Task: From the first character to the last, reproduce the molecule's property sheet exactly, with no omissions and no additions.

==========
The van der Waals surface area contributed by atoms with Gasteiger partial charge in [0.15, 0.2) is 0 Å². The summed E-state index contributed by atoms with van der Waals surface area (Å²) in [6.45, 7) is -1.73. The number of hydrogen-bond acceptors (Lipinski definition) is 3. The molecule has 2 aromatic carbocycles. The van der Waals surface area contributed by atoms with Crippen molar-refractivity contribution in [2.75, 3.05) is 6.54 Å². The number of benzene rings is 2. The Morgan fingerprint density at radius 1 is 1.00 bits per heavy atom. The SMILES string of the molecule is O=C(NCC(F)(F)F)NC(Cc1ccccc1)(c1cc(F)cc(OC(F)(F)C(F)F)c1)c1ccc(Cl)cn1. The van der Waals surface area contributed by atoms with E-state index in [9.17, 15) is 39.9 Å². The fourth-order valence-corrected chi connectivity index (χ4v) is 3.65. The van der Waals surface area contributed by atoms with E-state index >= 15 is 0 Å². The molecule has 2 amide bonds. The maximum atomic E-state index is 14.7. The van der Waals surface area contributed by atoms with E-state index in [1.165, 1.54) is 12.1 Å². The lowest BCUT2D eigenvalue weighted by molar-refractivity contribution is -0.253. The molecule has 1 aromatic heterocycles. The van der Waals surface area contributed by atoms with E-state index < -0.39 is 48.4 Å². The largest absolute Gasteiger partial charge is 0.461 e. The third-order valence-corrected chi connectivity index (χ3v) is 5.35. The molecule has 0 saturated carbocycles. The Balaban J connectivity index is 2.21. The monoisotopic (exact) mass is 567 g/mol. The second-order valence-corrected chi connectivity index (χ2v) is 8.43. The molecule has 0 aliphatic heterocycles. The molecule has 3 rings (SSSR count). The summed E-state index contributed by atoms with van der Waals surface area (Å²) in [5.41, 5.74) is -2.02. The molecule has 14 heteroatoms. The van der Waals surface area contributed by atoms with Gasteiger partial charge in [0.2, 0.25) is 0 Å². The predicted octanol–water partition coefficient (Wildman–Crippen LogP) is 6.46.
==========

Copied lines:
The van der Waals surface area contributed by atoms with Gasteiger partial charge in [0.15, 0.2) is 0 Å². The summed E-state index contributed by atoms with van der Waals surface area (Å²) in [6.45, 7) is -1.73. The number of hydrogen-bond acceptors (Lipinski definition) is 3. The molecule has 2 aromatic carbocycles. The van der Waals surface area contributed by atoms with Crippen molar-refractivity contribution in [2.75, 3.05) is 6.54 Å². The number of benzene rings is 2. The Morgan fingerprint density at radius 1 is 1.00 bits per heavy atom. The SMILES string of the molecule is O=C(NCC(F)(F)F)NC(Cc1ccccc1)(c1cc(F)cc(OC(F)(F)C(F)F)c1)c1ccc(Cl)cn1. The van der Waals surface area contributed by atoms with E-state index in [9.17, 15) is 39.9 Å². The fourth-order valence-corrected chi connectivity index (χ4v) is 3.65. The van der Waals surface area contributed by atoms with E-state index >= 15 is 0 Å². The molecule has 2 amide bonds. The maximum atomic E-state index is 14.7. The van der Waals surface area contributed by atoms with E-state index in [1.165, 1.54) is 12.1 Å². The lowest BCUT2D eigenvalue weighted by molar-refractivity contribution is -0.253. The molecule has 1 aromatic heterocycles. The van der Waals surface area contributed by atoms with E-state index < -0.39 is 48.4 Å². The largest absolute Gasteiger partial charge is 0.461 e. The third-order valence-corrected chi connectivity index (χ3v) is 5.35. The molecule has 0 saturated carbocycles. The Balaban J connectivity index is 2.21. The monoisotopic (exact) mass is 567 g/mol. The second-order valence-corrected chi connectivity index (χ2v) is 8.43. The molecule has 0 aliphatic heterocycles. The molecule has 3 rings (SSSR count). The summed E-state index contributed by atoms with van der Waals surface area (Å²) in [5.41, 5.74) is -2.02. The molecule has 14 heteroatoms. The van der Waals surface area contributed by atoms with Gasteiger partial charge in [0.2, 0.25) is 0 Å². The predicted octanol–water partition coefficient (Wildman–Crippen LogP) is 6.46.